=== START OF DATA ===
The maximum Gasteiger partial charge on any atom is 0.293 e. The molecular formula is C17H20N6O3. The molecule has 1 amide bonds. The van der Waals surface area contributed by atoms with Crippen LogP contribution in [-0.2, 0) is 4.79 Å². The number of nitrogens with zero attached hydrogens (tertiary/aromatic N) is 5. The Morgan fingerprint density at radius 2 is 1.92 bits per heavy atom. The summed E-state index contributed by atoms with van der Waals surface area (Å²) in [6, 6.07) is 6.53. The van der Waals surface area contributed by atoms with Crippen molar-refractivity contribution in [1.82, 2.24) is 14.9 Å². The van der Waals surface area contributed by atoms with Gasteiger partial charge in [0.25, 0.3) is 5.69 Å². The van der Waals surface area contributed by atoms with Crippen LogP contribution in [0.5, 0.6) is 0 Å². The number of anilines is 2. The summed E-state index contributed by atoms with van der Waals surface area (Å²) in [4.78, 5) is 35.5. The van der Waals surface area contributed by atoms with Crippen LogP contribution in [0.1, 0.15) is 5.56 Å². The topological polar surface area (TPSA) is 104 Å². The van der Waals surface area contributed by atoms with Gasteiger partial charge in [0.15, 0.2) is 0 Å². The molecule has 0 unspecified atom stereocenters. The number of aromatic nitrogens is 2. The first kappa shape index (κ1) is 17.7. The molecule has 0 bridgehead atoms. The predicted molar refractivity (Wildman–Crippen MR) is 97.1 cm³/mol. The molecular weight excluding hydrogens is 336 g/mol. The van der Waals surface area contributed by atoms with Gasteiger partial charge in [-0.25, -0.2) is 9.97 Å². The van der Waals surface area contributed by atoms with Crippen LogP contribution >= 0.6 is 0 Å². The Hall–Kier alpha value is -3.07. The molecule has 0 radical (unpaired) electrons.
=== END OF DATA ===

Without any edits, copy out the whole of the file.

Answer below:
The maximum Gasteiger partial charge on any atom is 0.293 e. The molecular formula is C17H20N6O3. The molecule has 1 amide bonds. The van der Waals surface area contributed by atoms with Crippen LogP contribution in [-0.2, 0) is 4.79 Å². The number of nitrogens with zero attached hydrogens (tertiary/aromatic N) is 5. The Morgan fingerprint density at radius 2 is 1.92 bits per heavy atom. The summed E-state index contributed by atoms with van der Waals surface area (Å²) in [6, 6.07) is 6.53. The van der Waals surface area contributed by atoms with Crippen molar-refractivity contribution in [1.82, 2.24) is 14.9 Å². The van der Waals surface area contributed by atoms with Gasteiger partial charge in [0.25, 0.3) is 5.69 Å². The van der Waals surface area contributed by atoms with Crippen LogP contribution in [0.5, 0.6) is 0 Å². The number of anilines is 2. The summed E-state index contributed by atoms with van der Waals surface area (Å²) in [4.78, 5) is 35.5. The van der Waals surface area contributed by atoms with Crippen LogP contribution in [0.1, 0.15) is 5.56 Å². The topological polar surface area (TPSA) is 104 Å². The van der Waals surface area contributed by atoms with Gasteiger partial charge in [0.15, 0.2) is 0 Å². The molecule has 0 unspecified atom stereocenters. The number of aromatic nitrogens is 2. The first kappa shape index (κ1) is 17.7. The molecule has 0 bridgehead atoms. The predicted molar refractivity (Wildman–Crippen MR) is 97.1 cm³/mol. The molecular weight excluding hydrogens is 336 g/mol. The van der Waals surface area contributed by atoms with Gasteiger partial charge in [-0.25, -0.2) is 9.97 Å². The van der Waals surface area contributed by atoms with Crippen LogP contribution >= 0.6 is 0 Å². The Hall–Kier alpha value is -3.07. The molecule has 0 radical (unpaired) electrons.